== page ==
The Forgiveness of Blood (review)

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The Forgiveness of Blood green light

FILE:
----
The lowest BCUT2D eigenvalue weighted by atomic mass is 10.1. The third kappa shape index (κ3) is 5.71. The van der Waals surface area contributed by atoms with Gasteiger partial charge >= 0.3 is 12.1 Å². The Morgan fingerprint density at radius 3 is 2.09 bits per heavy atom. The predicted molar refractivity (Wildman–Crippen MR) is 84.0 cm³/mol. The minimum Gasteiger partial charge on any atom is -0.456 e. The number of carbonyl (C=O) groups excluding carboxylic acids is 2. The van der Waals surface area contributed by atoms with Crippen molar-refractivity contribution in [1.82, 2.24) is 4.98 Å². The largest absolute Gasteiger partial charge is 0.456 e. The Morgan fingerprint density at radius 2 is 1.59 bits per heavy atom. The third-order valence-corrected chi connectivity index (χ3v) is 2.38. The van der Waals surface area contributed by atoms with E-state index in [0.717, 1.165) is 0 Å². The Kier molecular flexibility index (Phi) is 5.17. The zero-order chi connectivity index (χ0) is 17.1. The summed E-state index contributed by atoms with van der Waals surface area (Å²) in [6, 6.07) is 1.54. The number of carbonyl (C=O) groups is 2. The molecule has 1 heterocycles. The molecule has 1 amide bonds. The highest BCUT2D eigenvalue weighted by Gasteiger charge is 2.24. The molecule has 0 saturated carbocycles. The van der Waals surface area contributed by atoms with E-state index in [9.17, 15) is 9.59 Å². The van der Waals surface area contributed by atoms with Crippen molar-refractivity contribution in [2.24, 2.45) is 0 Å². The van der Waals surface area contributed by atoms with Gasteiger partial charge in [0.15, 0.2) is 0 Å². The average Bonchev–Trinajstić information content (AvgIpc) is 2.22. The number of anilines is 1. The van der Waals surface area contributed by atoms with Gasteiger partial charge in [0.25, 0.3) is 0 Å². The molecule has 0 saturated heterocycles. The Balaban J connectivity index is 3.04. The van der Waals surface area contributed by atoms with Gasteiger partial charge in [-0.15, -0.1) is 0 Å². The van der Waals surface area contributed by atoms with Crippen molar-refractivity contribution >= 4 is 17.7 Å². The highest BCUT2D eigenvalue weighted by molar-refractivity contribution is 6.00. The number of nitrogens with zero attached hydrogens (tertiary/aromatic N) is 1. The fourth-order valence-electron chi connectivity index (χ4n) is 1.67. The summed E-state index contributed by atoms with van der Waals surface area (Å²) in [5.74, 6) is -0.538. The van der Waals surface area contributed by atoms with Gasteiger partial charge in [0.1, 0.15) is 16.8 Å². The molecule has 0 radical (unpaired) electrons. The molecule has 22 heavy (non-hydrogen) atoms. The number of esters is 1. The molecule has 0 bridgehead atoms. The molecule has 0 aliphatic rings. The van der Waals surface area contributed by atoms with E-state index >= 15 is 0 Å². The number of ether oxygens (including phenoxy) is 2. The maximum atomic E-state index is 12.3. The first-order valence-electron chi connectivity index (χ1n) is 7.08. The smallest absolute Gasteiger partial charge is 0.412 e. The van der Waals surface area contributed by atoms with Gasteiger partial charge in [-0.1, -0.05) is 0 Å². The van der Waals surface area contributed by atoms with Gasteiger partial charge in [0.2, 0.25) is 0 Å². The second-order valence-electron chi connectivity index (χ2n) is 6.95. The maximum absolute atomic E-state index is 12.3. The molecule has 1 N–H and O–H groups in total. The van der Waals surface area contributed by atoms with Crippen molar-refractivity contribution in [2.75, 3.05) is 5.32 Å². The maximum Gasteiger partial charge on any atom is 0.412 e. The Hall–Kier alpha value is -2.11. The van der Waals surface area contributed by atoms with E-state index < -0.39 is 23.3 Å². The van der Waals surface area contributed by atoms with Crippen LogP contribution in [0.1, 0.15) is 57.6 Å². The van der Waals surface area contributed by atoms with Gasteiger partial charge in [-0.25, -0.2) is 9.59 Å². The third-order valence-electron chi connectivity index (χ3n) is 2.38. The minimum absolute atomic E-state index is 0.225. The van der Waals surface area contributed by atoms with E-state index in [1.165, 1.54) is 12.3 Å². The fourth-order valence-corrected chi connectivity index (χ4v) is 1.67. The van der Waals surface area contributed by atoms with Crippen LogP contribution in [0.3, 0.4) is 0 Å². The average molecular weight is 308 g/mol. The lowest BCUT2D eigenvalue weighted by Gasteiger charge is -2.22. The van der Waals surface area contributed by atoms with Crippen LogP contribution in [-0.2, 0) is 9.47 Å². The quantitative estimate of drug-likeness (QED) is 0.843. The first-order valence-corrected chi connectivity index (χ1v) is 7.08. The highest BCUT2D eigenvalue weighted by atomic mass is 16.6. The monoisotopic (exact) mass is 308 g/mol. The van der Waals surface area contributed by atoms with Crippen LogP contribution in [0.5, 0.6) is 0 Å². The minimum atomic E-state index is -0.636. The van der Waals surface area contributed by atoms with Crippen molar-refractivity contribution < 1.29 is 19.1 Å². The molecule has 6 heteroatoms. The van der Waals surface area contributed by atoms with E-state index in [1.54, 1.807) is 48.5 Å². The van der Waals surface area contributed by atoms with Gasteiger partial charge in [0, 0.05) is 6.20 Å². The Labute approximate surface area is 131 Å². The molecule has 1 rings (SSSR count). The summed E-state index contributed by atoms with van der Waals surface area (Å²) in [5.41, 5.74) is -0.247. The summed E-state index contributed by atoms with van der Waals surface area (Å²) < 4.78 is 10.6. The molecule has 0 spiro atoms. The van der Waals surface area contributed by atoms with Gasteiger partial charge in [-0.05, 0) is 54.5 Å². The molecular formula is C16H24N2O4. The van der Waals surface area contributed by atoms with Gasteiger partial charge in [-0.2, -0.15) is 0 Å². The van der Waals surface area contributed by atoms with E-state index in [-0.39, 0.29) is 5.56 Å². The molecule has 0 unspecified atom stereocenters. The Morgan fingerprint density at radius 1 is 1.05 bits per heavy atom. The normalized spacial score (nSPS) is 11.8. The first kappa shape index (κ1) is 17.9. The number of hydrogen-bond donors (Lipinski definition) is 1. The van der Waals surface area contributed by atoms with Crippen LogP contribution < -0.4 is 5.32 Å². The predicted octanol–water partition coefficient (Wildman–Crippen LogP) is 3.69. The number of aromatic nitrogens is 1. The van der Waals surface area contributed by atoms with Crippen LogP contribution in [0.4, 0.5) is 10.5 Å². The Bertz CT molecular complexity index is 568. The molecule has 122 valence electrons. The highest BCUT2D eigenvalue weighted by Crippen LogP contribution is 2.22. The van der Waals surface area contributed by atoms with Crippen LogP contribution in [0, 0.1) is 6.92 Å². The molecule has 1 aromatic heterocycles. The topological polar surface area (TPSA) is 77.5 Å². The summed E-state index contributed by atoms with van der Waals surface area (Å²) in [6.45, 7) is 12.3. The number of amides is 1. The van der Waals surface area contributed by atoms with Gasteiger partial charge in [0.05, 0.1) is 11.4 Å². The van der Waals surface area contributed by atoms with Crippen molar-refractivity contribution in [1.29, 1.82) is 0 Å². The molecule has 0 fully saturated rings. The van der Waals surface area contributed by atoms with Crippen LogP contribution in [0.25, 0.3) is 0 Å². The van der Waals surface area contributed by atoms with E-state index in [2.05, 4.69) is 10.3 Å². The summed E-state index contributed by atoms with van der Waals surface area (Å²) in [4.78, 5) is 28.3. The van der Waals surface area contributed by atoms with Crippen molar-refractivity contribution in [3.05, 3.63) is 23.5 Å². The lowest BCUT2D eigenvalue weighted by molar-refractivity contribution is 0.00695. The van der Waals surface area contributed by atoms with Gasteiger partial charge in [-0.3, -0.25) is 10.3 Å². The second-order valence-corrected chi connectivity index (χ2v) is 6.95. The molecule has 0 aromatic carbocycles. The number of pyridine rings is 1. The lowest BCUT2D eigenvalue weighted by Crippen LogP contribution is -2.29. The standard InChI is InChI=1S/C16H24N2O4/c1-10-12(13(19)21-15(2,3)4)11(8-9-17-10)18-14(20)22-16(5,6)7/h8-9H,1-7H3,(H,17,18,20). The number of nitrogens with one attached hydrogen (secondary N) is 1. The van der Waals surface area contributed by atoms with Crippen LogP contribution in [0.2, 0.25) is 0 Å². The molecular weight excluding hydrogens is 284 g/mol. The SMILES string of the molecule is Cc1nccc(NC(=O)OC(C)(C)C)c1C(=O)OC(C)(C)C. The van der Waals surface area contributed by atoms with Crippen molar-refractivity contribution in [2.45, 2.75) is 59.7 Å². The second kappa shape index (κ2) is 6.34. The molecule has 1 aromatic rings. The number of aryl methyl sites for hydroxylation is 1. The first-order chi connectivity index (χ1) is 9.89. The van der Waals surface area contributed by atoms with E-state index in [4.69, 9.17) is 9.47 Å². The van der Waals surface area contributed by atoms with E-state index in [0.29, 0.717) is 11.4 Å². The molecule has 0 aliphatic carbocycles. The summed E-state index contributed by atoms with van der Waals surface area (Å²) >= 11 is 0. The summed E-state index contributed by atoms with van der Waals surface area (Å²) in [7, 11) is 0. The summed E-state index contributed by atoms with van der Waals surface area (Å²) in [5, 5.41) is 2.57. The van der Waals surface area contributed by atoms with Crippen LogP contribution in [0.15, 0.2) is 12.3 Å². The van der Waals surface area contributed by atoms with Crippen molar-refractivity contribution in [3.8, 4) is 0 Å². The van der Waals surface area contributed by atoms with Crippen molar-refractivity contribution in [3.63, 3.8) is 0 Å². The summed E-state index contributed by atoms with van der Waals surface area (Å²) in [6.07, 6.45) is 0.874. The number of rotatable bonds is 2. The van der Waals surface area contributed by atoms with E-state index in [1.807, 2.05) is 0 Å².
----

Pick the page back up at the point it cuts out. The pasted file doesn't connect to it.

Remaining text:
It’s obvious now, with American filmmaker Joshua Marston’s second feature — after 2004’s extraordinarily clear-eyed Maria Full of Grace — that he is interested in a sort of anthropological storytelling unlike anything we’re seeing onscreen these days. Maybe we’ve never seen anything like what he’s trying to do, which is to present characters and cultures alien to his audiences’ eyes in ways that render them instantly and easily recognizable and sympathetic. Here, he gives us the tale of a blood feud between two Albanian families that, as required by an ancient code that continues to sit alongside modern law, sees an entire family punished when its head, father and husband Mark (Refet Abazi) is accused of a terrible crime. With Mark on the run and in hiding, the rest of his family is under virtual house arrest. Eldest son Nik (Tristan Halilaj), a high-school senior, is unable to go to school and is watching his dreams of opening an Internet cafe after he graduates evaporate: he could be sequestered for years under threat of death if he steps out of the family house. Teen daughter Rudina (Sindi Lacej) must leave school and take up Mark’s work — delivering bread and other sundries around their village (in a horse-drawn cart, no less!) — in order to support the family, threatening her dreams of attending university. It’s a startling story of modern life clashing with stifling tradition, and a particular frustration for youngsters used to texting their friends and updating their statuses on Facebook. And it packs a potent punch for us, for Marston and his coscreenwriter Andamion Murataj do not frontload the film with any explanation of the 15th-century code known as the Kanun that rules their situation: we simply have no basis for any expectations of how this may resolve itself, which creates a unique sense of suspense. Based on extensive interviews with families living in Kanun-mandated isolation and shot with local actors — Halilaj and Lacej are untrained amateurs who give moving and appealing performances — in Albania, this is an unexpected and compelling look at a reality that most of us will have had no idea exists in the 21st century.

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